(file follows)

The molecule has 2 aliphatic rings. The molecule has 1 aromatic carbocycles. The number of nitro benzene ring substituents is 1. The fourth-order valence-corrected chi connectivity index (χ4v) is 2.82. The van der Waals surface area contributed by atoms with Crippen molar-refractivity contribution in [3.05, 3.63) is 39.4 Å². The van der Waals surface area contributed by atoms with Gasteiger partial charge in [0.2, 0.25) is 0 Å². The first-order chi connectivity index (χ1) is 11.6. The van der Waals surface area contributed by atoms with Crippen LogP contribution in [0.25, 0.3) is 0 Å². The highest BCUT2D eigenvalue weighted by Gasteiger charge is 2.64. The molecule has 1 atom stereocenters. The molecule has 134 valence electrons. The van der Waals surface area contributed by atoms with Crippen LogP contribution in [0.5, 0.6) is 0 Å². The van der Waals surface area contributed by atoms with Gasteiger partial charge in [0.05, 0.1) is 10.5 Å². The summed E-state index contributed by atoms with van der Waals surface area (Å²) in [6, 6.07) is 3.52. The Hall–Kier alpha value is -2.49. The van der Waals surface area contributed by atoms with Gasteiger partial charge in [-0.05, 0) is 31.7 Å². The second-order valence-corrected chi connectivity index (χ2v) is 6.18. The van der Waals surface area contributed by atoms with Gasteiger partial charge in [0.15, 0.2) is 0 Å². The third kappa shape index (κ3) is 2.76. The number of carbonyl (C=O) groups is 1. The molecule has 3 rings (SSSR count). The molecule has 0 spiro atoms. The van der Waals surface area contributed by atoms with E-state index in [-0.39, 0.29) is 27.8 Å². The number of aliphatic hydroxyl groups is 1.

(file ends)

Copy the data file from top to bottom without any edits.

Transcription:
The molecule has 2 aliphatic rings. The molecule has 1 aromatic carbocycles. The number of nitro benzene ring substituents is 1. The fourth-order valence-corrected chi connectivity index (χ4v) is 2.82. The van der Waals surface area contributed by atoms with Crippen molar-refractivity contribution in [3.05, 3.63) is 39.4 Å². The van der Waals surface area contributed by atoms with Gasteiger partial charge in [0.2, 0.25) is 0 Å². The first-order chi connectivity index (χ1) is 11.6. The van der Waals surface area contributed by atoms with Crippen LogP contribution in [0.25, 0.3) is 0 Å². The highest BCUT2D eigenvalue weighted by Gasteiger charge is 2.64. The molecule has 1 atom stereocenters. The molecule has 134 valence electrons. The van der Waals surface area contributed by atoms with Crippen LogP contribution in [0.5, 0.6) is 0 Å². The van der Waals surface area contributed by atoms with Gasteiger partial charge in [0.05, 0.1) is 10.5 Å². The summed E-state index contributed by atoms with van der Waals surface area (Å²) in [6, 6.07) is 3.52. The Hall–Kier alpha value is -2.49. The van der Waals surface area contributed by atoms with Gasteiger partial charge in [-0.05, 0) is 31.7 Å². The second-order valence-corrected chi connectivity index (χ2v) is 6.18. The van der Waals surface area contributed by atoms with Gasteiger partial charge in [0.15, 0.2) is 0 Å². The third kappa shape index (κ3) is 2.76. The number of carbonyl (C=O) groups is 1. The molecule has 3 rings (SSSR count). The molecule has 0 spiro atoms. The van der Waals surface area contributed by atoms with E-state index in [-0.39, 0.29) is 27.8 Å². The number of aliphatic hydroxyl groups is 1.